It may seem like the Internet is a Wild Wild West of hackers, spammers and document leakers, but it's actually harder to get away with things in the computer age than you might think. Hidden in each and every computer file you create is another layer of data that even a mildly knowledgeable computer user can dig up. Documents and photos reveal more about you than you think, and data you think you deleted, don't stay gone.
You are leaving digital fingerprints all over everything you do on a computer and, unfortunately for the bad guys, it doesn't exactly take a CSI team to find them ...
#5. Word Document Reveals That the Iraq Invasion Was Based on Plagiarized College Essays
Every Microsoft Word document you create contains a hidden log of everything you did to it, ever. Specifically, it contains a revision history showing who touched the document, and when. You'd think this would be the sort of thing military intelligence would care about when creating sensitive, world-changing documents, but you'd be wrong.
"Now replace 'No Evidence of WMDs' with 'Bulging titloads of WMDs, you guys.'"
So flash back to the early 2000s, when America was largely focused on two things -- the invasion of Iraq and justifying the invasion of Iraq, more or less in that order. The British government wanted to help out, so in January of 2003 they published a dossier entitled "Iraq: Its Infrastructure of Concealment, Deception and Intimidation." The dossier was supposedly a top-level report compiled by military intelligence outlining all the reasons America should get its tanks into Iraq as soon as possible (the report was even quoted by Colin Powell when he addressed the U.N. to support the invasion).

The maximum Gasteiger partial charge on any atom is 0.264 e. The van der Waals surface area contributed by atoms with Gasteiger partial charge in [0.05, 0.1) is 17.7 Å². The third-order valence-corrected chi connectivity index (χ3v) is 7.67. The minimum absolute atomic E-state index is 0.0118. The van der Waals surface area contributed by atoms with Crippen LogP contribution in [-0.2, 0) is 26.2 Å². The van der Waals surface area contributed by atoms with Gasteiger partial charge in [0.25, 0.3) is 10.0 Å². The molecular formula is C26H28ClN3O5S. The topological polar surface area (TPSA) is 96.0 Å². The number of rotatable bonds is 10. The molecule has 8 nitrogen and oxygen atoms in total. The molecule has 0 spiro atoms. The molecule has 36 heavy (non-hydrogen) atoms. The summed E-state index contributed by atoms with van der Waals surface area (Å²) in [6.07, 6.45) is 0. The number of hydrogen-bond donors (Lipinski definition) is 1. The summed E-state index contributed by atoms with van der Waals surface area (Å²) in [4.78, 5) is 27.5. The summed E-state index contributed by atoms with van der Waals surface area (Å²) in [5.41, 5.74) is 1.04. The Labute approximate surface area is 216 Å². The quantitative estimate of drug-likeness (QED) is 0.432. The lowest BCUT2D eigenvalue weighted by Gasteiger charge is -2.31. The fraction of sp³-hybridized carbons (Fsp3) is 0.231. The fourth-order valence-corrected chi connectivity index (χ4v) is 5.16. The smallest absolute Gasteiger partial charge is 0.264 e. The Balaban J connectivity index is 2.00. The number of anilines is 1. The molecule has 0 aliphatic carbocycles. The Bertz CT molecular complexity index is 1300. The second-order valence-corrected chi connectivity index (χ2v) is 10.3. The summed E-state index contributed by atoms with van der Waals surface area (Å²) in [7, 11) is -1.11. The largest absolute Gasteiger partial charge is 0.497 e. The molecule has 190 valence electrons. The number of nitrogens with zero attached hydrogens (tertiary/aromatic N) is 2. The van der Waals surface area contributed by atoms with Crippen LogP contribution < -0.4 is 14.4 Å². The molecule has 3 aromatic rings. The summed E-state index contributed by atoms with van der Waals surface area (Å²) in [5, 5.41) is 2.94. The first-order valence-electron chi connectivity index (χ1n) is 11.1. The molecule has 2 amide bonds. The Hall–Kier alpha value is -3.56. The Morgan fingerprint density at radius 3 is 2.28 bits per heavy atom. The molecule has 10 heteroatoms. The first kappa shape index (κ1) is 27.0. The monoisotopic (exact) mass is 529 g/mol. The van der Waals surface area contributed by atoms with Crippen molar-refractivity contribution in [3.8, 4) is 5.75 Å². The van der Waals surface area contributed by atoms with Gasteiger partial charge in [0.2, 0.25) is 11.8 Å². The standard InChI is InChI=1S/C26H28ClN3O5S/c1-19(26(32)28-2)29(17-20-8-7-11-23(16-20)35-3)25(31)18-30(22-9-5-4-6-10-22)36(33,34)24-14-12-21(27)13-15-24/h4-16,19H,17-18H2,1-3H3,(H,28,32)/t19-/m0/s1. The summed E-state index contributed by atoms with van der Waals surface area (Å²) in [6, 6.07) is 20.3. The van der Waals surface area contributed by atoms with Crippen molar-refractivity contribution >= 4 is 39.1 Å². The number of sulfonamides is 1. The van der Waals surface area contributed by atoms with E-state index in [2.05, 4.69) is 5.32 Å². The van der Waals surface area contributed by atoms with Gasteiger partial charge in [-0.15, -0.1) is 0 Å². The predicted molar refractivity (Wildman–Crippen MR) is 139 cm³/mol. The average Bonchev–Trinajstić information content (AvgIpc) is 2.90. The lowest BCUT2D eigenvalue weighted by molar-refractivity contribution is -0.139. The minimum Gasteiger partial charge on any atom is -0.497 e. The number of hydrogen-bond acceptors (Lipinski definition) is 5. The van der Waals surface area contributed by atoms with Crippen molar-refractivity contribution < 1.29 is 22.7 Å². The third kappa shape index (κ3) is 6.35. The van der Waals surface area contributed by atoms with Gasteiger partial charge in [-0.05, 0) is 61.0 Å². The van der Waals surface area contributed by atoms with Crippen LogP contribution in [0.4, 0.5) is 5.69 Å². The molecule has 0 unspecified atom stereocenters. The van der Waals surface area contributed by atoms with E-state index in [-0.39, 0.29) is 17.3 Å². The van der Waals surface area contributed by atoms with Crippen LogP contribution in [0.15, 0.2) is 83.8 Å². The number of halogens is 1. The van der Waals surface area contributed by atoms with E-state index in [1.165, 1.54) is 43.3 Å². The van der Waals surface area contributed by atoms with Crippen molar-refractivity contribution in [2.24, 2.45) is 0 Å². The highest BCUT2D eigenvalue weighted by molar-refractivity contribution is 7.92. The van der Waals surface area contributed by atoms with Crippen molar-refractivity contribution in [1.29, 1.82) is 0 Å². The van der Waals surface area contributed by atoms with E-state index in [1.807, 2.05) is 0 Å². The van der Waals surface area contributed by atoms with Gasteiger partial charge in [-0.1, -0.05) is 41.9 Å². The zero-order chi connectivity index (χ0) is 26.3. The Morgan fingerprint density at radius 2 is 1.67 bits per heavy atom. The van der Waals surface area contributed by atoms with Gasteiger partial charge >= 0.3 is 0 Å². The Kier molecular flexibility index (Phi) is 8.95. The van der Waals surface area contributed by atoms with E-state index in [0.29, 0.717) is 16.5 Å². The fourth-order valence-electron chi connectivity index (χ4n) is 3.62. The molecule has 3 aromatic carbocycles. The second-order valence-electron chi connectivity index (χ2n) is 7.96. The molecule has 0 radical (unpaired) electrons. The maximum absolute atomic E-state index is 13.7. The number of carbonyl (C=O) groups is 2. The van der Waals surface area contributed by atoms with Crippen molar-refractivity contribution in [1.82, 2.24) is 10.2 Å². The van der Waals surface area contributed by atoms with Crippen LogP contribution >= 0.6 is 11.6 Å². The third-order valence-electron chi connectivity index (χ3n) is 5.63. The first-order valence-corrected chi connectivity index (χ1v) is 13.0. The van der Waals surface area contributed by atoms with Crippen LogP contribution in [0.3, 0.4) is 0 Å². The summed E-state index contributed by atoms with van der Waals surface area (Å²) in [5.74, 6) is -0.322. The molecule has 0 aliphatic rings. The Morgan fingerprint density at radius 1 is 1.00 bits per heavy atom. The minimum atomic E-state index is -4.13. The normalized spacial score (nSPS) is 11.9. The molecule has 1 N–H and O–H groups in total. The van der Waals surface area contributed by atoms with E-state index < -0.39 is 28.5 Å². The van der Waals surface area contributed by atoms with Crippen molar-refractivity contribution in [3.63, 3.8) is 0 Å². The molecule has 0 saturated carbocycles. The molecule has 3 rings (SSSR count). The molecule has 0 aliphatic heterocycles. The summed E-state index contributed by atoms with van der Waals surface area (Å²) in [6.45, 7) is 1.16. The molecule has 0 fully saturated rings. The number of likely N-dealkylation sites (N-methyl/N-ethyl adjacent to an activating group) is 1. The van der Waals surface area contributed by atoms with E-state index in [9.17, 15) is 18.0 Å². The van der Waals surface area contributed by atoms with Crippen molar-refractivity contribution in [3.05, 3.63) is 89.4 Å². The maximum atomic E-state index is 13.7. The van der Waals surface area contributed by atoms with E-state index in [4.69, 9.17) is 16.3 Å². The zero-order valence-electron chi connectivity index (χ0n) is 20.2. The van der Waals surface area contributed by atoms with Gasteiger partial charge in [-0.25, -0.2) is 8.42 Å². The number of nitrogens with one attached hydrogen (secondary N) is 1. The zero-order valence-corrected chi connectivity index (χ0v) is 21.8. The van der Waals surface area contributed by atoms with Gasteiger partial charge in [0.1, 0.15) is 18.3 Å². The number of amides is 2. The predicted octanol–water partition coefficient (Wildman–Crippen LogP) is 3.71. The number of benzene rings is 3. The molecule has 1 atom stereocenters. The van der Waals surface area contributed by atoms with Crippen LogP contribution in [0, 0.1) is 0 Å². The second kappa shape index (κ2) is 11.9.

The problems with the report, which would later become known as "the dodgy dossier" despite its complete inability to dodge anything other than basic computer literacy, began when the government made the mistake of posting it online in its original Word document format. That meant its revision history was visible to anyone who knew where to look:
Via Information Risk and Security
"Mnuts licked file ..."
That meant the public could easily see that the supposed military intelligence document was primarily written and edited by the staff at Downing Street (the British version of the White House) and the Prime Minister's Press Secretary.
Furthermore, the vast majority of the report was literally cut and pasted from various post-graduate essays published in academic journals as far back as 1997. To recap: The in-depth report on Iraq supposedly compiled by top-level military intelligence officials and drawn from the most current analysis of the region was actually created by a bunch of British interns hitting Ctrl-C on public information published back when Batman & Robin came out. And then they left the document's revision history visible, so that all of the world could see what they did.